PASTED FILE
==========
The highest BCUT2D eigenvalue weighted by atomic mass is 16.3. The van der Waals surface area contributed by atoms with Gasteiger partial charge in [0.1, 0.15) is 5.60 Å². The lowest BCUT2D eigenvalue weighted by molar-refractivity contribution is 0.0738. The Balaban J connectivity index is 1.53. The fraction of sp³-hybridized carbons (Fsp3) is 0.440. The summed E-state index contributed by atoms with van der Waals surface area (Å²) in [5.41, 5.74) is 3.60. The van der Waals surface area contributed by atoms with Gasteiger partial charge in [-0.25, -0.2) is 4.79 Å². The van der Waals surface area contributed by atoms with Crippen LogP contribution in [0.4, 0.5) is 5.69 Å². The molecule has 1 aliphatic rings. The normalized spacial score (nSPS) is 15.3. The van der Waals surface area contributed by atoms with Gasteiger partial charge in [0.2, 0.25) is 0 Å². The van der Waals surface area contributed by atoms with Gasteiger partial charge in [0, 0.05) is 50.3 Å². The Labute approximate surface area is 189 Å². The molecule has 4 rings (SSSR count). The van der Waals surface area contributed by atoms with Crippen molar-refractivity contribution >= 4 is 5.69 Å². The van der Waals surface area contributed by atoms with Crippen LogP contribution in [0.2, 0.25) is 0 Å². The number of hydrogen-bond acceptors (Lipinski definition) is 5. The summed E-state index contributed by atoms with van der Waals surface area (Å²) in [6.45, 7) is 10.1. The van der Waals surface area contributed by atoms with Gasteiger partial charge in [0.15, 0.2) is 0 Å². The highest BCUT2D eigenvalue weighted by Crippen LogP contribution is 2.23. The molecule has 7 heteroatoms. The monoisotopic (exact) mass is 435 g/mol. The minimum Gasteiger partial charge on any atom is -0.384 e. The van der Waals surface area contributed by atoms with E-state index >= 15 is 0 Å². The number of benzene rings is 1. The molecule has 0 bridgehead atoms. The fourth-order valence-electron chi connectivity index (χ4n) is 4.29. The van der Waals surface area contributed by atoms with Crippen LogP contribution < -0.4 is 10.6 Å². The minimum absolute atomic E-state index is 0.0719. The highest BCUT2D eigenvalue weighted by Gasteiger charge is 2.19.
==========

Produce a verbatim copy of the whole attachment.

The highest BCUT2D eigenvalue weighted by atomic mass is 16.3. The van der Waals surface area contributed by atoms with Gasteiger partial charge in [0.1, 0.15) is 5.60 Å². The lowest BCUT2D eigenvalue weighted by molar-refractivity contribution is 0.0738. The Balaban J connectivity index is 1.53. The fraction of sp³-hybridized carbons (Fsp3) is 0.440. The summed E-state index contributed by atoms with van der Waals surface area (Å²) in [5.41, 5.74) is 3.60. The van der Waals surface area contributed by atoms with Gasteiger partial charge in [-0.25, -0.2) is 4.79 Å². The van der Waals surface area contributed by atoms with Crippen LogP contribution in [0.4, 0.5) is 5.69 Å². The molecule has 1 aliphatic rings. The normalized spacial score (nSPS) is 15.3. The van der Waals surface area contributed by atoms with Gasteiger partial charge in [0.2, 0.25) is 0 Å². The van der Waals surface area contributed by atoms with Gasteiger partial charge in [0, 0.05) is 50.3 Å². The Labute approximate surface area is 189 Å². The molecule has 4 rings (SSSR count). The van der Waals surface area contributed by atoms with Crippen molar-refractivity contribution >= 4 is 5.69 Å². The van der Waals surface area contributed by atoms with Crippen LogP contribution in [0.2, 0.25) is 0 Å². The number of hydrogen-bond acceptors (Lipinski definition) is 5. The summed E-state index contributed by atoms with van der Waals surface area (Å²) in [6.45, 7) is 10.1. The van der Waals surface area contributed by atoms with Gasteiger partial charge in [0.15, 0.2) is 0 Å². The highest BCUT2D eigenvalue weighted by Crippen LogP contribution is 2.23. The molecule has 7 heteroatoms. The monoisotopic (exact) mass is 435 g/mol. The minimum Gasteiger partial charge on any atom is -0.384 e. The van der Waals surface area contributed by atoms with E-state index >= 15 is 0 Å². The number of benzene rings is 1. The molecule has 0 bridgehead atoms. The fourth-order valence-electron chi connectivity index (χ4n) is 4.29. The van der Waals surface area contributed by atoms with Crippen LogP contribution < -0.4 is 10.6 Å². The minimum absolute atomic E-state index is 0.0719. The highest BCUT2D eigenvalue weighted by Gasteiger charge is 2.19.